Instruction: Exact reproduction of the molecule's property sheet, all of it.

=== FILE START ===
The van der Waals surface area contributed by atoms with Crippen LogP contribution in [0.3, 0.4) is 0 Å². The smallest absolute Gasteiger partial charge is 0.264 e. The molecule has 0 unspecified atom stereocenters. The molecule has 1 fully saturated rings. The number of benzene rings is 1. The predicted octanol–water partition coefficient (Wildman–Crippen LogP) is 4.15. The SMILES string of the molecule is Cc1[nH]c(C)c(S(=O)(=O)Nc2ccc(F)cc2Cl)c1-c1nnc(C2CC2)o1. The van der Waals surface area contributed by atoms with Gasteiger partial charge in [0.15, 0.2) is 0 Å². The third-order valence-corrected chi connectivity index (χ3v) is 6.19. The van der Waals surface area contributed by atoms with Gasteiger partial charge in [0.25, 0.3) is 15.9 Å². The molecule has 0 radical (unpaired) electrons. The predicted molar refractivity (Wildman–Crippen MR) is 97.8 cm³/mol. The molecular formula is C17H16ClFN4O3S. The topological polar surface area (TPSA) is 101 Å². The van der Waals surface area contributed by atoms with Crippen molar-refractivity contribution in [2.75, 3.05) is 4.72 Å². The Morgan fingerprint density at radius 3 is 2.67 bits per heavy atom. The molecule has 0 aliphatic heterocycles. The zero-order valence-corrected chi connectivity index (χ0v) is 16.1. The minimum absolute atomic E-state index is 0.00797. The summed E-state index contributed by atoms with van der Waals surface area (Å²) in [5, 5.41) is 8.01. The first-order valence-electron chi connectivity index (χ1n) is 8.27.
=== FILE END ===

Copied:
The van der Waals surface area contributed by atoms with Crippen LogP contribution in [0.3, 0.4) is 0 Å². The smallest absolute Gasteiger partial charge is 0.264 e. The molecule has 0 unspecified atom stereocenters. The molecule has 1 fully saturated rings. The number of benzene rings is 1. The predicted octanol–water partition coefficient (Wildman–Crippen LogP) is 4.15. The SMILES string of the molecule is Cc1[nH]c(C)c(S(=O)(=O)Nc2ccc(F)cc2Cl)c1-c1nnc(C2CC2)o1. The van der Waals surface area contributed by atoms with Gasteiger partial charge in [0.15, 0.2) is 0 Å². The third-order valence-corrected chi connectivity index (χ3v) is 6.19. The van der Waals surface area contributed by atoms with Gasteiger partial charge in [0.25, 0.3) is 15.9 Å². The molecule has 0 radical (unpaired) electrons. The predicted molar refractivity (Wildman–Crippen MR) is 97.8 cm³/mol. The molecular formula is C17H16ClFN4O3S. The topological polar surface area (TPSA) is 101 Å². The van der Waals surface area contributed by atoms with Crippen molar-refractivity contribution in [2.75, 3.05) is 4.72 Å². The Morgan fingerprint density at radius 3 is 2.67 bits per heavy atom. The molecule has 0 aliphatic heterocycles. The zero-order valence-corrected chi connectivity index (χ0v) is 16.1. The minimum absolute atomic E-state index is 0.00797. The summed E-state index contributed by atoms with van der Waals surface area (Å²) in [5, 5.41) is 8.01. The first-order valence-electron chi connectivity index (χ1n) is 8.27.